One of Star Wars’ bigger plot holes is how Leia Organa can remember her mother, Padmé Amidala, even though she wasn’t even an hour old by the time of the former queen’s passing. Seeing as how the new, Disney-led Star Wars canon has attempted to address several other such issues and otherwise cement the connections between the prequel and original trilogies (while building towards the sequels), the fact that this particular can of worms hasn’t yet been decisively closed is surprising, but Star Wars is trying to fix it.
Not that the company hasn’t (apparently) tried before. Earlier this year, upon the publication of the novel Queen’s Shadow, one possible scenario was floated, in which Sabe, one of Padme’s former handmaidens and decoys, joined up with the fledgling Rebellion in the years after the prequels. Seeing as how that organization was led from a very early stage by Senator Bail Organa, Leia’s adopted father, it was speculated that Leia believed Sabe was actually Padmé.
The 2019 annual of the Star Wars Adventures all-ages comic book series now offers an alternative explanation. In the issue’s back-up story, a toddler Princess Leia escapes her droid nanny and stumbles upon her adopted mother, Queen Breha Organa, sitting in the royal gardens. Next to her is not only R2-D2, but also a statue of Queen Padmé Amidala – who Breha then proceeds to tell her little daughter all about, serving up a sort of greatest hits of the character’s moments from the films as well as Star Wars: The Clone Wars. At the end of the eight-page summary, the queen of Alderaan then offers this potentially juicy tidbit: “Leia, love, I know you’re too young to understand all this… to remember, even. But I want you to hold on to this image, this feeling. That spark – the spark. You have it, too.”
This is more than just laying out the character arcs of both Leia Organa and Padmé Amidala in Star Wars, across all these many decades and sets of movies, and showing how strongly they parallel one another. It’s also more than just trying to provide a tidy bit of exposition about how the princess could learn about and be inspired from the queen, who would serve as a strong galactic role model even if it weren’t for the familial connection. The usage of “image” and “feeling” strongly recalls (or is that foreshadows?) Leia’s dialogue from Return of the Jedi, in which she tells her brother, Luke Skywalker, how she remembers just images and feelings of their mother – it could very well be that Breha, with a little metaphysical assistance from the Force, has planted these seeds in the princess and future general.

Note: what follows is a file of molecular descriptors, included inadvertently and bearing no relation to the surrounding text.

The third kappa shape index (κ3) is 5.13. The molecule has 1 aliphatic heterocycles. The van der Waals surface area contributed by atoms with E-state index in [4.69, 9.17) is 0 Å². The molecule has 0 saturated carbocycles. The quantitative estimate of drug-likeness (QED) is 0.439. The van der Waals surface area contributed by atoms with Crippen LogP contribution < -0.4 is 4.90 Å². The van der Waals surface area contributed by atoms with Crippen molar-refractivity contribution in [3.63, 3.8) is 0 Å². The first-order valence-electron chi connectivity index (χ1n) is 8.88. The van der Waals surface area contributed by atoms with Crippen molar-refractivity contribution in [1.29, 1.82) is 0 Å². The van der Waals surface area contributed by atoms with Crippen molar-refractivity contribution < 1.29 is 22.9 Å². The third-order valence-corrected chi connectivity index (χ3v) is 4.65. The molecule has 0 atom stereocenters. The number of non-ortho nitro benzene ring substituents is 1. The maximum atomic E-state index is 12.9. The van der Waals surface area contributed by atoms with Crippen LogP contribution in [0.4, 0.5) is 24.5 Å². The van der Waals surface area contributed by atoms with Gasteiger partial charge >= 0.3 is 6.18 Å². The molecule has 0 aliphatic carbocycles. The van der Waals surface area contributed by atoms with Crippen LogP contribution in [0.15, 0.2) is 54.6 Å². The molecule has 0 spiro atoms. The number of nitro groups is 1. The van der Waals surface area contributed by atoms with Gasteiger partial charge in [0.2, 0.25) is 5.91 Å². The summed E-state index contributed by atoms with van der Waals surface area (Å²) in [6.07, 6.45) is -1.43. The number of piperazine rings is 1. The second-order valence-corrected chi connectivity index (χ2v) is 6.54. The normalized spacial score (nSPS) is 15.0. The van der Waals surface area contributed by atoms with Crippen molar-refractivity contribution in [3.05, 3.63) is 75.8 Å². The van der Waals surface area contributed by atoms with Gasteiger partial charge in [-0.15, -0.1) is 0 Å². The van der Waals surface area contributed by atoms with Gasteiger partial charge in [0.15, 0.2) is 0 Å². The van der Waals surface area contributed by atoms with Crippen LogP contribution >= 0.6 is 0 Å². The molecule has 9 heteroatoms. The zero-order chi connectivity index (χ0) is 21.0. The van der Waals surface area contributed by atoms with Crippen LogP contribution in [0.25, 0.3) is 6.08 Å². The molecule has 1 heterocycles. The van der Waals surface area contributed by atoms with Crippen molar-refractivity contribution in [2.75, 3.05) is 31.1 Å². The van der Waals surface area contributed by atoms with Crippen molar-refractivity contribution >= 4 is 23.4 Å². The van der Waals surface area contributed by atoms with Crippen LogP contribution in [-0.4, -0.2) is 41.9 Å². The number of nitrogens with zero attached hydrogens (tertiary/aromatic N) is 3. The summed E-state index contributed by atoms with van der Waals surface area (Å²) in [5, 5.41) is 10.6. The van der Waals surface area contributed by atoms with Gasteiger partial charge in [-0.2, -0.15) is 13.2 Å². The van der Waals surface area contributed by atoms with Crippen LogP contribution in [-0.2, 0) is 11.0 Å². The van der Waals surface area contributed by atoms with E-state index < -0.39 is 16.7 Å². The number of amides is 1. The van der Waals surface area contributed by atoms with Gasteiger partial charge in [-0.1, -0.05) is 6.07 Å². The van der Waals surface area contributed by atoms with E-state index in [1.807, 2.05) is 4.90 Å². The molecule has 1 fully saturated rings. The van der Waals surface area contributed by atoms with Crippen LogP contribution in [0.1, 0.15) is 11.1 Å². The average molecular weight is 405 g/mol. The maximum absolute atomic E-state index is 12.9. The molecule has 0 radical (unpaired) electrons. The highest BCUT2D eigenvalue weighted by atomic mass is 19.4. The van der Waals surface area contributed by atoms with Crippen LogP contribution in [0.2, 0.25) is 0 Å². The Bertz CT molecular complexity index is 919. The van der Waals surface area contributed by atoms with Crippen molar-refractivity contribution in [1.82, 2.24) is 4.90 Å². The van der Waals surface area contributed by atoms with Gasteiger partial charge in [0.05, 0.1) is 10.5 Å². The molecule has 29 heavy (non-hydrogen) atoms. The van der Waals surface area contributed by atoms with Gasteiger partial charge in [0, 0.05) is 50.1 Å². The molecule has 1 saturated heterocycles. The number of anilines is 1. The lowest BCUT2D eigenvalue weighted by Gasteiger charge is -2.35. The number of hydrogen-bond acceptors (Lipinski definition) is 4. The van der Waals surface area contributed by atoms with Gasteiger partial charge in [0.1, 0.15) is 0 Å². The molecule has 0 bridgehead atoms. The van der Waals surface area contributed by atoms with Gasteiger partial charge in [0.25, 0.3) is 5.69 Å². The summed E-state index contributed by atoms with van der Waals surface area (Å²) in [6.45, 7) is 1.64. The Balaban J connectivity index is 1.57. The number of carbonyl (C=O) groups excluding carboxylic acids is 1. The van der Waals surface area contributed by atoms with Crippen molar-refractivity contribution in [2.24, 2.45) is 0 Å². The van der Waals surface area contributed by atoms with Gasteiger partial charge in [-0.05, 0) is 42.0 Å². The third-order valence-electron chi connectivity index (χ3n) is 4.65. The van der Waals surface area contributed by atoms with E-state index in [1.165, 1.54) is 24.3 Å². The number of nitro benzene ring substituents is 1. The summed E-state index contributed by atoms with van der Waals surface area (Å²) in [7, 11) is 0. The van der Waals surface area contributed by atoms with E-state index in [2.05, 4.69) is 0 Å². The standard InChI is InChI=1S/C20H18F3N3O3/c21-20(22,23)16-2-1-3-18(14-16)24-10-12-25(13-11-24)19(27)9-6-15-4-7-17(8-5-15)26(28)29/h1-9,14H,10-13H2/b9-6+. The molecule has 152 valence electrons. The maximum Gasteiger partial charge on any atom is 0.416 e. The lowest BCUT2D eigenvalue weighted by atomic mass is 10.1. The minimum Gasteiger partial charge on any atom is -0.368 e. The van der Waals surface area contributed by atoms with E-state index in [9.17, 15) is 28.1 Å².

Then again, there may also be a slightly different type of mythologizing going on here – this dialogue is also reminiscent of the future General Leia Organa’s words to her various Resistance agents in the weeks and months after Star Wars: The Last Jedi, when she tells them to go to ground and seek out new allies and hiding places in order to prevent the spark of hope from going out in the galaxy for good. This has already formed the basis for the Star Wars: Galaxy’s Edge theme-park land, specifically, and the overall push of interstellar affairs towards Star Wars: The Rise of Skywalker, generally – maybe Disney here is more interested in linking all nine installments of the “Skywalker Saga” together for its grand conclusion than in looking backward at old plot holes from a decade-and-a-half ago.
- Star Wars 9 / Star Wars: The Rise of Skywalker (2019) release date: Dec 20, 2019